Students pay tribute to their Indian heritage with dance and drama at Gujarati Cultural Evening

Students pay tribute to their Indian heritage with dance and drama at Gujarati Cultural Evening

Performances from local primary and secondary school pupils showcased the region's unique culture

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Students channel Michael Jackson on stage.
Photo: Veronica Lin

Hong Kong’s South Asian community is large and long-established, but its rich and diverse cultures are rarely celebrated in our city. Young Post’s junior reporters had the chance to learn more about one of these cultures at the Gujarati Cultural Evening at the Y Theatre in Chai Wan on May 13.

Gujarati culture originates from Gujarat, a state in the western region of India that shares a border with Pakistan. The area is famous for its dances and theatre, both of which we were able to experience during the student-led event.

The evening began with a series of dance performances by primary and secondary school students. Some of the dances carried inspirational messages, while others simply showed off the beauty of Gujarati culture.

One of the performances used dance to draw attention to the dangers of air pollution.

A dancer shows off traditional Gujarati dance moves.
Photo: Veronica Lin

“[Air pollution] is the reason people in the world face diseases like lung cancer,” explained one of the dancers, 11-year-old Dhyana Shah from Kowloon Junior School. “I feel like there is a need to stop this because people can get really serious illnesses.”

Another dance focused on a common dilemma among Hong Kong teens: study or sports? Aariya Jhaveri, 14, from Renaissance College, told Young Post that Hong Kong students are often pressured to study as much as possible, but she believes that staying active is just as important.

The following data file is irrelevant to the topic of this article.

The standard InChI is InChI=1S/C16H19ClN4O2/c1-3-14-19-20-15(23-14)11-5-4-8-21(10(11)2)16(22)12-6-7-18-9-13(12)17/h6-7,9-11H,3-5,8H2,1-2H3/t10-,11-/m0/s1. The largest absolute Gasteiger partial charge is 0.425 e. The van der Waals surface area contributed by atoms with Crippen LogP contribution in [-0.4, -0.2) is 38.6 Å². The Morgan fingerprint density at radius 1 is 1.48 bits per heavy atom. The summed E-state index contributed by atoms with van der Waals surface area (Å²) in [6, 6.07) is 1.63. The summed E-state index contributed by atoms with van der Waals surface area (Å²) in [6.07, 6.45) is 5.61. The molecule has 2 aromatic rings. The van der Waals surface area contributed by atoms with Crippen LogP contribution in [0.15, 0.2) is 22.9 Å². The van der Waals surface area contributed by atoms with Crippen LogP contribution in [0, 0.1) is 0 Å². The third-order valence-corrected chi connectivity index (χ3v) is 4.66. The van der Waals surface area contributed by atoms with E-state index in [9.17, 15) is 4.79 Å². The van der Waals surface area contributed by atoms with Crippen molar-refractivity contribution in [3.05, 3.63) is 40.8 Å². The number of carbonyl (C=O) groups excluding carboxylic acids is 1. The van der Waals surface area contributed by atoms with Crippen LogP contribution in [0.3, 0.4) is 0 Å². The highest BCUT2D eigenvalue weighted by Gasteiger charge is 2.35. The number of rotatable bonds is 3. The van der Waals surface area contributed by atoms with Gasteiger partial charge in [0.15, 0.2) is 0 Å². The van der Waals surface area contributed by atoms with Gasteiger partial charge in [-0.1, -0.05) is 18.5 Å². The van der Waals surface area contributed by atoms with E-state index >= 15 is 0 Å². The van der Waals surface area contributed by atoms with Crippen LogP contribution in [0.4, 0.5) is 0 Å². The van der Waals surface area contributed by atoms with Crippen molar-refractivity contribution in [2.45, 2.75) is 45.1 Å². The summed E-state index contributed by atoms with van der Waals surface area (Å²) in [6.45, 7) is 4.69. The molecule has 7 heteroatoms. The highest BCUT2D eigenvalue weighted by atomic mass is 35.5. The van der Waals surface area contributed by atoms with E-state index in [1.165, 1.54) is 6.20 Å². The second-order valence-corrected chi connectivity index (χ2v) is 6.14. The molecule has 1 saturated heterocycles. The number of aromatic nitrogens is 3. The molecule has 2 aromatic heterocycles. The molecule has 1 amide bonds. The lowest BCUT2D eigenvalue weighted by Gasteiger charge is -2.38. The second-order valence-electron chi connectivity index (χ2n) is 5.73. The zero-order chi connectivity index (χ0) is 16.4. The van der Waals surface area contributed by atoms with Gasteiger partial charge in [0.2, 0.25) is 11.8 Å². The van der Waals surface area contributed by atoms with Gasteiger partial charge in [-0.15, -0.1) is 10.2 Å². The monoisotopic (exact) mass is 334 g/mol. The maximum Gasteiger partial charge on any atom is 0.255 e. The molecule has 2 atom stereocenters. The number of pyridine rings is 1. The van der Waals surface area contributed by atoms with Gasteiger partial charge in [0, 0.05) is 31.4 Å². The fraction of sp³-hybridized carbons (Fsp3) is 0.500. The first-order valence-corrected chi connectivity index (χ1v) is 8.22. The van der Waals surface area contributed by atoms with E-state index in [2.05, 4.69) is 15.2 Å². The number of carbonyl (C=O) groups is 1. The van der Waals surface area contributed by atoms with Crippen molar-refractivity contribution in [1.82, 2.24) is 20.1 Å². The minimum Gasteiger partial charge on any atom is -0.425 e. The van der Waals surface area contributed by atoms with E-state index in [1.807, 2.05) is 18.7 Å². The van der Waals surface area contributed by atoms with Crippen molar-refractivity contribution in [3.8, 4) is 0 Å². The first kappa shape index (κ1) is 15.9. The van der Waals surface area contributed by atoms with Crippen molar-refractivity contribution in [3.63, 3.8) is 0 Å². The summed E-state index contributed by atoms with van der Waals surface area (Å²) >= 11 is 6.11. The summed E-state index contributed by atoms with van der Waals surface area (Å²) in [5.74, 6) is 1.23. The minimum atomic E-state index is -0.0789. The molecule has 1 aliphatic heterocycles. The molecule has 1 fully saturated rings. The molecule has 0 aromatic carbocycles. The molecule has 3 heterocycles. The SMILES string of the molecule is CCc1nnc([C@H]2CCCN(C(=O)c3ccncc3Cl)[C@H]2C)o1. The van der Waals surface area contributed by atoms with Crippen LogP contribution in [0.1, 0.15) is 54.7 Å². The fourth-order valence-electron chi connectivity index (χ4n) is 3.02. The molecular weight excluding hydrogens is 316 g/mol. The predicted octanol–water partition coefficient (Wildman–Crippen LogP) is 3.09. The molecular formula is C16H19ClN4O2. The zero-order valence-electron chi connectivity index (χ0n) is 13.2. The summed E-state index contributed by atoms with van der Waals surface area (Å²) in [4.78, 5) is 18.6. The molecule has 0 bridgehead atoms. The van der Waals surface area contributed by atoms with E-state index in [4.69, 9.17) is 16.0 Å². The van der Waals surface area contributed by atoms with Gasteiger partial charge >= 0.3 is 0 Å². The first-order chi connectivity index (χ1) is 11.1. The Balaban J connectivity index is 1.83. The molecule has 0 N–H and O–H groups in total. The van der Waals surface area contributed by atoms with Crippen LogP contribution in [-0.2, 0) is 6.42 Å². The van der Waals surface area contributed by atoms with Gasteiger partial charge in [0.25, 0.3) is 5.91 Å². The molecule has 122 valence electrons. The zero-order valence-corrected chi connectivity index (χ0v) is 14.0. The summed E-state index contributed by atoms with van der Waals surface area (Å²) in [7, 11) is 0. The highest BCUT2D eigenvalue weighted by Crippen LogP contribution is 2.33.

Aariya was especially proud to be able to share her message while also celebrating her heritage.

“When you’re a minority, cultures tend to die out,” she said. “It’s really important to keep your culture alive … it’s all about having the belief and the willingness to do something to uphold your traditions”

One particularly patriotic dance paid tribute to the soldiers who safeguard Gujarat’s border with Pakistan. The dance itself was set at the border, and the dancers dressed up as members of the Indian army.

Students dress as Indian soldiers during one of the dance performances.
Photo: Veronica Lin

Taking a more unconventional route, another dance paid homage to pop star Michael Jackson, but with a Gujarati twist. The dance combined several of Jackson’s hits with Gujarati dance moves, while the dancers wore military-style jackets like those favoured by the singer.

After an intermission, during which we were able to sample array of tasty South Asian snacks that really felt more like a whole meal, it was time for the theatre drama to begin.

Gujarati theatre has a long esteemed history. With roots in traditional folk mythology, it began as entertainment-driven art form, but later evolved to focus on social issues and reform.

The play we watched, however, took a slightly different route. It was a thrilling murder mystery, with a highly naturalistic style of acting. The suspense kept viewers on the edges of their seat.

The evening was a vibrant celebration of student talent and cultural diversity, and an experience we won’t easily forget.

Edited by Charlotte Ames-Ettridge


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This article appeared in the Young Post print edition as
The Gujarati spirit

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